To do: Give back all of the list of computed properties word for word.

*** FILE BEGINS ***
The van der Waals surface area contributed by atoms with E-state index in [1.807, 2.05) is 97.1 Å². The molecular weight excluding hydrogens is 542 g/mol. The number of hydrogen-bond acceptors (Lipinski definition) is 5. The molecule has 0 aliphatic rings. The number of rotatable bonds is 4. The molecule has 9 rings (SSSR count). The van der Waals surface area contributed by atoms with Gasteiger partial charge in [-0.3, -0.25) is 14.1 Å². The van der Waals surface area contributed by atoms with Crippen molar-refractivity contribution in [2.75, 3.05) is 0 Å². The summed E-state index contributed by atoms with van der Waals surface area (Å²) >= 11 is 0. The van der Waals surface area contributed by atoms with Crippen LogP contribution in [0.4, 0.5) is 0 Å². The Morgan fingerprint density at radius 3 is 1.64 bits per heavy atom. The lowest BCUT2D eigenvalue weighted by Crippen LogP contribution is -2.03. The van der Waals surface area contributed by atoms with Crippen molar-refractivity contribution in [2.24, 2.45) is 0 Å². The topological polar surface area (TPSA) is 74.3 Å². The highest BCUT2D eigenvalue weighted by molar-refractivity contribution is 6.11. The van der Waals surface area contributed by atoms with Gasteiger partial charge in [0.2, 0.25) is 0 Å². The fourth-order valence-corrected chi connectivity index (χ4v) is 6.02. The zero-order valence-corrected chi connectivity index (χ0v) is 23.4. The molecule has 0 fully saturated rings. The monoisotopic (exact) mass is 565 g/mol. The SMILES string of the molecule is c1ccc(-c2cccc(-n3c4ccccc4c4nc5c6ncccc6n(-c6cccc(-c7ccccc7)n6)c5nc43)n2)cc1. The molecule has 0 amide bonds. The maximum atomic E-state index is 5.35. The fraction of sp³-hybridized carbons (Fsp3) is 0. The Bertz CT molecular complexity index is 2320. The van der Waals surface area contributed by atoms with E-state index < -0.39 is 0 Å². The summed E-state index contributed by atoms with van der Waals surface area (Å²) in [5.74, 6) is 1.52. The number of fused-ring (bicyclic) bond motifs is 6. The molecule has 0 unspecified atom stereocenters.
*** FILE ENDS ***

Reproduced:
The van der Waals surface area contributed by atoms with E-state index in [1.807, 2.05) is 97.1 Å². The molecular weight excluding hydrogens is 542 g/mol. The number of hydrogen-bond acceptors (Lipinski definition) is 5. The molecule has 0 aliphatic rings. The number of rotatable bonds is 4. The molecule has 9 rings (SSSR count). The van der Waals surface area contributed by atoms with Gasteiger partial charge in [-0.3, -0.25) is 14.1 Å². The van der Waals surface area contributed by atoms with Crippen molar-refractivity contribution in [2.75, 3.05) is 0 Å². The summed E-state index contributed by atoms with van der Waals surface area (Å²) >= 11 is 0. The van der Waals surface area contributed by atoms with Crippen LogP contribution in [0.4, 0.5) is 0 Å². The Morgan fingerprint density at radius 3 is 1.64 bits per heavy atom. The lowest BCUT2D eigenvalue weighted by Crippen LogP contribution is -2.03. The van der Waals surface area contributed by atoms with Crippen molar-refractivity contribution in [2.24, 2.45) is 0 Å². The topological polar surface area (TPSA) is 74.3 Å². The highest BCUT2D eigenvalue weighted by molar-refractivity contribution is 6.11. The van der Waals surface area contributed by atoms with Gasteiger partial charge in [0.2, 0.25) is 0 Å². The fourth-order valence-corrected chi connectivity index (χ4v) is 6.02. The zero-order valence-corrected chi connectivity index (χ0v) is 23.4. The molecule has 0 fully saturated rings. The monoisotopic (exact) mass is 565 g/mol. The SMILES string of the molecule is c1ccc(-c2cccc(-n3c4ccccc4c4nc5c6ncccc6n(-c6cccc(-c7ccccc7)n6)c5nc43)n2)cc1. The molecule has 0 amide bonds. The maximum atomic E-state index is 5.35. The fraction of sp³-hybridized carbons (Fsp3) is 0. The Bertz CT molecular complexity index is 2320. The van der Waals surface area contributed by atoms with E-state index < -0.39 is 0 Å². The summed E-state index contributed by atoms with van der Waals surface area (Å²) in [5.74, 6) is 1.52. The number of fused-ring (bicyclic) bond motifs is 6. The molecule has 0 unspecified atom stereocenters.